parson and his demure partner-all the With rule disjointed, shapeless measure, fiendish group—to a thoughtful mind present Fill'd with horror, fill'd with pleasure !
a moral emblem more affecting than if the Shapes of horror, that would even Cast doubts of mercy upon heaven;
poor friendless carcass had been depicted as Shapes of pleasure, that but seen,
thrown out to the woods, where wolves had Would split the shaking sides of Spleen.” .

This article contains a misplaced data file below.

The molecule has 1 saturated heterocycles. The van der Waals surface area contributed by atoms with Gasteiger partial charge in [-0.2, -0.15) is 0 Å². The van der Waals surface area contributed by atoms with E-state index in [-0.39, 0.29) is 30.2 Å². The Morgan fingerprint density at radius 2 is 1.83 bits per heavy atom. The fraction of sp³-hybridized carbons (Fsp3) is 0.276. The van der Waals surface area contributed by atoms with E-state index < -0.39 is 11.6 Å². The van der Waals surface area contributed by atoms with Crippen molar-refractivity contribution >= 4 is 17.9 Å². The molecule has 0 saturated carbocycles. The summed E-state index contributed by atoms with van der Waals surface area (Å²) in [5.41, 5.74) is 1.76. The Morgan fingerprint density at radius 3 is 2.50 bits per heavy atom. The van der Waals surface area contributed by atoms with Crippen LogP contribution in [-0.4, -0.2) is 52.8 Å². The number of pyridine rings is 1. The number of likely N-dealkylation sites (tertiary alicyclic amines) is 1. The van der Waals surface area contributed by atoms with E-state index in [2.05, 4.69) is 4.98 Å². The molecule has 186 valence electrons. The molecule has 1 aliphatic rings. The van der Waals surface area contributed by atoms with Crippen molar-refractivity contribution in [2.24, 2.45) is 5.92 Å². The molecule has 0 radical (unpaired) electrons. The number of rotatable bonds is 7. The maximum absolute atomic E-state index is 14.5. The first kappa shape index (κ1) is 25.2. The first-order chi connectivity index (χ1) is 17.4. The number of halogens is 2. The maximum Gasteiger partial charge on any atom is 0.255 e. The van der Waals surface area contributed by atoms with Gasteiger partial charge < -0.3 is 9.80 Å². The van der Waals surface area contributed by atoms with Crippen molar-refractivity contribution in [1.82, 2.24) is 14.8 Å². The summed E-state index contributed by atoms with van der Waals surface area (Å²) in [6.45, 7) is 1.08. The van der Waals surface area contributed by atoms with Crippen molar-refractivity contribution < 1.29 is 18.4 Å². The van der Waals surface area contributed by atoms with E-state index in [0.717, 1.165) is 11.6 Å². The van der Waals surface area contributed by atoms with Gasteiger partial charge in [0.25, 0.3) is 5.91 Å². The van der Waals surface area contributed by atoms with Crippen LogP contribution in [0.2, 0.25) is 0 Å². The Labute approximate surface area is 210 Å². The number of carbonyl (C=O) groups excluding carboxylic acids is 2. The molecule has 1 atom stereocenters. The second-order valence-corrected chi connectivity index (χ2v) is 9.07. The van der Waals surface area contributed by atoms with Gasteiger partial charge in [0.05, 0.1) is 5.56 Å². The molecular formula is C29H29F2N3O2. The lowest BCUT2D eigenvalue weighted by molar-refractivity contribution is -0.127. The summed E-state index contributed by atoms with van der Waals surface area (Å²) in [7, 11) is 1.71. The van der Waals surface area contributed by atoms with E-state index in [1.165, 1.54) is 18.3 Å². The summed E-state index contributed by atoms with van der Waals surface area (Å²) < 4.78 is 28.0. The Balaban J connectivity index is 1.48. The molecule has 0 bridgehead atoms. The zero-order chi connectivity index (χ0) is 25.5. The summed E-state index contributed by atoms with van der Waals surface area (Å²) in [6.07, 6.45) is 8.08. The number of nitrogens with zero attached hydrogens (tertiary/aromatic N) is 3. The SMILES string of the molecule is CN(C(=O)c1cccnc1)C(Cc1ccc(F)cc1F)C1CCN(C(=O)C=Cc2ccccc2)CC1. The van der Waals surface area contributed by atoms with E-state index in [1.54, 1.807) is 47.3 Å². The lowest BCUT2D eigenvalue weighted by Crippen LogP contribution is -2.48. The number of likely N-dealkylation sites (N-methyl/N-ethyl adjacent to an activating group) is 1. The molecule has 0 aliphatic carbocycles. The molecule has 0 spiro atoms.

assisted at its obsequies, itself furnishing Is it carrying the spirit of comparison to forth its own funeral banquet. excess to remark, that in the poor kneeling It is easy to laugh at such incongruities as weeping female who accompanies her seducer are met together in this picture, -incongruous in his sad decay, there is something analogous objects being of the very essence of laughter, to Kent, or Caius, as he delights rather to —but surely the laugh is far different in its be called, in Lear,—the noblest pattern of kind from that thoughtless species to which virtue which even Shakspeare has conceived, we are moved by mere farce and grotesque, —who follows his royal master in banishment, We laugh when Ferdinand Count Fatbom, that had pronounced his banishment, and, at the first sight of the white cliffs of Britain, forgetful at once of his wrongs and dignities, feels his heart yearn with filial fondness taking on himself the disguise of a menial, towards the land of his progenitors, which he retains his fidelity to the figure, his loyalty is coming to fleece and plunder,—we smile to the carcass, the shadow, the shell and at the exquisite irony of the passage,—but if empty husk of Lear?